IEC TR 62517 pdf download – Magnetizing behaviour of permanent magnets

IEC TR 62517 pdf download – Magnetizing behaviour of permanent magnets

IEC TR 62517 pdf download – Magnetizing behaviour of permanent magnets
1 scope
lt is within the scope of this technical report to describe the magnetizing behaviour ofpermanent magnets in detail. Firstly,in Clause 3 the relationship between the appliedmagnetic field strength and the effectively acting internal field strength is reviewed. In Clause4 the initial state prior to magnetization is discussed. Then,in the main Clause 5, themagnetizing behaviour of all common types of permanent magnets is outlined.The clause issubdivided according to the dominant coercivity mechanisms, namely the nucleation type forsintered Ferrites,RE-Fe-B and SmCo magnets,the pinning type for carbon steel andSm,Co17 1 magnets and the single domain type for nano-crystalline RE-Fe-B,AInico and Cr-Fe-Co magnets.Finally, the recommended magnetizing field strengths for modern permanentmagnets are compiled in a comprehensive table.
Effective magnetizing field strength
For magnetization of permanent magnets,the internal magnetic field strength Hint in themagnet is the critical parameter.The internal field strength is determined by the applied fieldstrength Happl and the self-demagnetizing field strength Hemag of the magnet or the magnetassembly.The self-demagnetizing field strength depends on the dimensions of the magnet orthe load line of a magnet assembly and the polarization of the magnet material, see equation(1):
Hnt = Happl – Hdemag =Happl- N·J/1o
N denotes the demagnetization coefficient and J the polarization of the magnet material.
Most advanced magnets are magnetized by a short pulse field,achieved by discharging acapacitor bank through a copper coil. The duration of the field pulse must last sufficientlylong, in order to overcome the eddy currents at the surface of the magnets,in particular forlarge blocks. In general, a pulse duration of 5 ms to 10 ms is sufficient for completepenetration.The penetration depth a , see equation (2), depends on the electrical resistancep, the permeability u of the magnet material and the frequency f of the field pulse [1]2:
K denotes a constant.
Preferably,magnets will be magnetized after assembly,since handling of unmagnetizedmagnets is easier and prevents contamination by ferromagnetic particles. in addition chippingof magnet-edges due to the mutual attraction of magnet parts is avoided.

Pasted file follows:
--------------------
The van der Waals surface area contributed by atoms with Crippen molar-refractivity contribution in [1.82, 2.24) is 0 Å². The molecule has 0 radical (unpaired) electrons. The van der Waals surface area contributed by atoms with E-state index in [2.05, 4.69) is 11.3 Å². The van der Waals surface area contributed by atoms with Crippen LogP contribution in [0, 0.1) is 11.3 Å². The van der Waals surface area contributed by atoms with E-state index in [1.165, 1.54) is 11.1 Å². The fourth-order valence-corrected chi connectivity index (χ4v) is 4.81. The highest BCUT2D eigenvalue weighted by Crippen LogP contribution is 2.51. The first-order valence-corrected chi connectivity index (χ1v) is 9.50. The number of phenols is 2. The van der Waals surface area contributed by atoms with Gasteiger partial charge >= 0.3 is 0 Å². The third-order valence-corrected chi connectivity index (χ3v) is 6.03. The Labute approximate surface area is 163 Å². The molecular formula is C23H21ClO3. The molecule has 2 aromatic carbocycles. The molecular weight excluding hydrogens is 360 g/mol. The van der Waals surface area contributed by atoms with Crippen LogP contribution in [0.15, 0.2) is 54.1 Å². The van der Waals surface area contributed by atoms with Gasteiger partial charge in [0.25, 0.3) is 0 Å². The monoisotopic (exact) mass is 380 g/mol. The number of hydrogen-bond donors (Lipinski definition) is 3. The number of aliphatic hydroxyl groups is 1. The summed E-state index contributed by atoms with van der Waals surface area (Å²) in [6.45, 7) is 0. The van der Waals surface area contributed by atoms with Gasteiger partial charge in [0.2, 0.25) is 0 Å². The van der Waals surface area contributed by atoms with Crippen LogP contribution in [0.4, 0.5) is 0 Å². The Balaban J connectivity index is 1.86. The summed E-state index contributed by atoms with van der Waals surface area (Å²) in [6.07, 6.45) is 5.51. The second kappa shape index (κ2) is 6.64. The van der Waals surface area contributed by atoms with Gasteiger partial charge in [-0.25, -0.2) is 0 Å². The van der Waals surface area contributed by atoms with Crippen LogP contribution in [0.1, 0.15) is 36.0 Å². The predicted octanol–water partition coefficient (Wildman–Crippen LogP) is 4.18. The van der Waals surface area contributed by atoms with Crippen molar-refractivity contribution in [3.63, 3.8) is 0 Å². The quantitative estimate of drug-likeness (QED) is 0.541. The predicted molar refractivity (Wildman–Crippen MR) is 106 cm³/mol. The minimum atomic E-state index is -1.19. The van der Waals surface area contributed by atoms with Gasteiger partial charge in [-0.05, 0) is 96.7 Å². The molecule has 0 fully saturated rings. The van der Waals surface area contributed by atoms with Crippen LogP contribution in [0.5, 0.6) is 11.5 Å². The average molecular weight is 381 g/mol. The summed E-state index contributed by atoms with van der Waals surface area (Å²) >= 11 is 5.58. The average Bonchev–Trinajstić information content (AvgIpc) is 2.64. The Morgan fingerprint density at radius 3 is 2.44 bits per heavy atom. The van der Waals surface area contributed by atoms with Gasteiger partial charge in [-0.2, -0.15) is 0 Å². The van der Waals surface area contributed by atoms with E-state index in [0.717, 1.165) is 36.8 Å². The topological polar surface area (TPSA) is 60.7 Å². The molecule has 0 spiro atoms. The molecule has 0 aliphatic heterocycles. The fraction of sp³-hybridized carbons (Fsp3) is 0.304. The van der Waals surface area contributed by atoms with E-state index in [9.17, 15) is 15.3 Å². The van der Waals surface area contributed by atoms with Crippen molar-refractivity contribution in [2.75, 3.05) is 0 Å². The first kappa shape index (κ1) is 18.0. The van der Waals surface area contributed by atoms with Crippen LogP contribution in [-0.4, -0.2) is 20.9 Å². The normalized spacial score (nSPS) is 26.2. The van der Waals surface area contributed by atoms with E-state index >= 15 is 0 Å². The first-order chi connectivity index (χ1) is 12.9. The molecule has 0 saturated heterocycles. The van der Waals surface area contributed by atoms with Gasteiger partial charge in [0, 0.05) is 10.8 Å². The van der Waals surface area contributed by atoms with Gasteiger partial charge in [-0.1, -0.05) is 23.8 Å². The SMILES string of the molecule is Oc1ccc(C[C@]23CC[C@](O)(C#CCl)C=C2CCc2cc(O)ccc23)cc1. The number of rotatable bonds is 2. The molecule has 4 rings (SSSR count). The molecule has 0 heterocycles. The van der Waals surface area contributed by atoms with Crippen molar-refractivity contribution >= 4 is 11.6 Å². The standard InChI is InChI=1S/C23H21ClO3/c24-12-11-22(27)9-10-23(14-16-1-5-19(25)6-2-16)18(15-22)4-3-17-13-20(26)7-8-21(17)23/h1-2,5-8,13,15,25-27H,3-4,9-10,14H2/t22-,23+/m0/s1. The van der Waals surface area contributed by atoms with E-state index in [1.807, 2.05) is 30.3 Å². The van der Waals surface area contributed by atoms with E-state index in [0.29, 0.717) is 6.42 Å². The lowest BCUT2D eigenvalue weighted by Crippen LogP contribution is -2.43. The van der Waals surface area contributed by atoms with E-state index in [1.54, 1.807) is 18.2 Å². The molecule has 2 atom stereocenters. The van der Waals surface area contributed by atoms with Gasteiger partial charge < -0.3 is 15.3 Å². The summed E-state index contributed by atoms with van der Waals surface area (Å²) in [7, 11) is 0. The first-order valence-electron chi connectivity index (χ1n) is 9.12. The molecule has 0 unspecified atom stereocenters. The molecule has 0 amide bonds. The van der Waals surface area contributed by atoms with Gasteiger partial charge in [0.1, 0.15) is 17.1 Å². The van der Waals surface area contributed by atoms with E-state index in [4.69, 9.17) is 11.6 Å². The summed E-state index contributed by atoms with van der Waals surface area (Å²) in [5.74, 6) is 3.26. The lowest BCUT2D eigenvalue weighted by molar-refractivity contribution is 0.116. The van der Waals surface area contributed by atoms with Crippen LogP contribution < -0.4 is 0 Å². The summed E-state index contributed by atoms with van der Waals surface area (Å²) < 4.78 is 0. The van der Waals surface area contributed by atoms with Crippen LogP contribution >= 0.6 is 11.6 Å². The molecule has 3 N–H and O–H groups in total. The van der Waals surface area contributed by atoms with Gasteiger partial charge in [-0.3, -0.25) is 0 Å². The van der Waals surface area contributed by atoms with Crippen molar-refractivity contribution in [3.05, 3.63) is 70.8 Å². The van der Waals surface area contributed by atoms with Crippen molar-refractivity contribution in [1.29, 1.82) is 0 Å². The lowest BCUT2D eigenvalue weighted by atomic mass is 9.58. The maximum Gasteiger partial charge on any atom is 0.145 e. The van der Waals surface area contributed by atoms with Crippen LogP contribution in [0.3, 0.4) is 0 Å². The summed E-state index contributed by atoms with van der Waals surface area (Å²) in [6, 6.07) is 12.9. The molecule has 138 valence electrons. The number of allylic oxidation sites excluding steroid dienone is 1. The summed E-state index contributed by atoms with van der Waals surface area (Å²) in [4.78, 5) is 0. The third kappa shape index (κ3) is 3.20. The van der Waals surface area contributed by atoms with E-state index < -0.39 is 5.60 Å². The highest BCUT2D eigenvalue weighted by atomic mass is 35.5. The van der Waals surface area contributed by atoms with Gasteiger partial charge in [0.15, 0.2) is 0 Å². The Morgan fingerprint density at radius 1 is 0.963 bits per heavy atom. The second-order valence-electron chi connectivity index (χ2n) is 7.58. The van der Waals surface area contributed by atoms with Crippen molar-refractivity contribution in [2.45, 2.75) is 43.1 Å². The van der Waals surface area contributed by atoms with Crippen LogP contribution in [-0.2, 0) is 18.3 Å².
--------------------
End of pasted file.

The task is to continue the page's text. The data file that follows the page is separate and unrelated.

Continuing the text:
3 Initial magnetization state For nucleation type ferrite, SmCo5 and REFeB magnets, the initial state prior to magnetizing is usually the state after the final heat treatment, i.e. after sintering. This state shows no net remanent magnetization and is often called the thermally demagnetized, or virgin, state. Ferrite and REFeB magnets, once magnetized, may be reset to the initial state by heating them to above the Curie temperature. This will return them to the thermally demagnetized state without permanent loss of properties. SmCo 5 magnets can be reset to the initial state only by repeating the full final heat treatment. To prevent chemical changes which can lead to surface damage and permanent loss of properties, rare earth magnets shall be protected in an inert atmosphere during this procedure. For anisotropic Alnico and CrFeCo magnets, where heat treatment in a magnetic field and tempering are involved, some residual magnetization may remain in the magnets. These magnets may be completely demagnetized from any degree of magnetization by applying a slowly reducing alternating magnetic field. The same holds for any pinning or single domain type magnet such as Sm 2 Co 1 7 and rapidly quenched or HDDR-treated REFeB magnets.
4 Magnetizing behaviour of permanent magnets 4.1 General The magnetizing behaviour of permanent magnets is closely related to their coercivity mechanisms, therefore they need to be discussed. Modern permanent magnets may be divided into three groups with respect to their coercivity mechanism. The principal magnetization behaviour for these groups, the nucleation type, the pinning type and the single domain particle type is illustrated in Figure 1 .
4.2 Nucleation type magnets, sintered Ferrites, RE-Fe-B, SmCo 5 4.2.1 General The commercially very important sintered Ferrites, RE-Fe-B and SmCo 5 magnets are nucleation type materials. In the following discussion, the magnetization behaviour of nucleation type magnets will be discussed using anisotropic sintered RE-Fe-B magnets as an example.